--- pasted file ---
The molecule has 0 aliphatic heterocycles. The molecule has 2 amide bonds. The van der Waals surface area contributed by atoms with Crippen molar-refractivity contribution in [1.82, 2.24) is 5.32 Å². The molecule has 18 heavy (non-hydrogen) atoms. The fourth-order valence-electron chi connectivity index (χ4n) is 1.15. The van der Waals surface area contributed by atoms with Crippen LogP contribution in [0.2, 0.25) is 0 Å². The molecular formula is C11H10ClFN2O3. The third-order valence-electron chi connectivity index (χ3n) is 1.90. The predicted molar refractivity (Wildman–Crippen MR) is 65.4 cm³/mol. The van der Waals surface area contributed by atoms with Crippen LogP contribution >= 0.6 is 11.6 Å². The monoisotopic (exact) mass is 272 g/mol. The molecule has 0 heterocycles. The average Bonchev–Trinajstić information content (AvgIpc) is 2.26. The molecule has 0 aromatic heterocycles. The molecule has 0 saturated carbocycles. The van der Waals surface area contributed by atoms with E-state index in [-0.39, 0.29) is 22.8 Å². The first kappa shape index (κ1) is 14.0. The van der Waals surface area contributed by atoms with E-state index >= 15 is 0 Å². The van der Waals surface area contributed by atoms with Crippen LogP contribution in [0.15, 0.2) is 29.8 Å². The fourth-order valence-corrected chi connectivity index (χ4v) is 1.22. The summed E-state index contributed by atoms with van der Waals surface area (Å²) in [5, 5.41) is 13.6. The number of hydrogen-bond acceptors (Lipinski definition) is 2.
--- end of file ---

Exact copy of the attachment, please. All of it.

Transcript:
The molecule has 0 aliphatic heterocycles. The molecule has 2 amide bonds. The van der Waals surface area contributed by atoms with Crippen molar-refractivity contribution in [1.82, 2.24) is 5.32 Å². The molecule has 18 heavy (non-hydrogen) atoms. The fourth-order valence-electron chi connectivity index (χ4n) is 1.15. The van der Waals surface area contributed by atoms with Crippen LogP contribution in [0.2, 0.25) is 0 Å². The molecular formula is C11H10ClFN2O3. The third-order valence-electron chi connectivity index (χ3n) is 1.90. The predicted molar refractivity (Wildman–Crippen MR) is 65.4 cm³/mol. The van der Waals surface area contributed by atoms with Crippen LogP contribution >= 0.6 is 11.6 Å². The monoisotopic (exact) mass is 272 g/mol. The molecule has 0 heterocycles. The average Bonchev–Trinajstić information content (AvgIpc) is 2.26. The molecule has 0 aromatic heterocycles. The molecule has 0 saturated carbocycles. The van der Waals surface area contributed by atoms with E-state index in [-0.39, 0.29) is 22.8 Å². The first kappa shape index (κ1) is 14.0. The van der Waals surface area contributed by atoms with E-state index >= 15 is 0 Å². The van der Waals surface area contributed by atoms with Crippen LogP contribution in [0.15, 0.2) is 29.8 Å². The fourth-order valence-corrected chi connectivity index (χ4v) is 1.22. The summed E-state index contributed by atoms with van der Waals surface area (Å²) in [5, 5.41) is 13.6. The number of hydrogen-bond acceptors (Lipinski definition) is 2.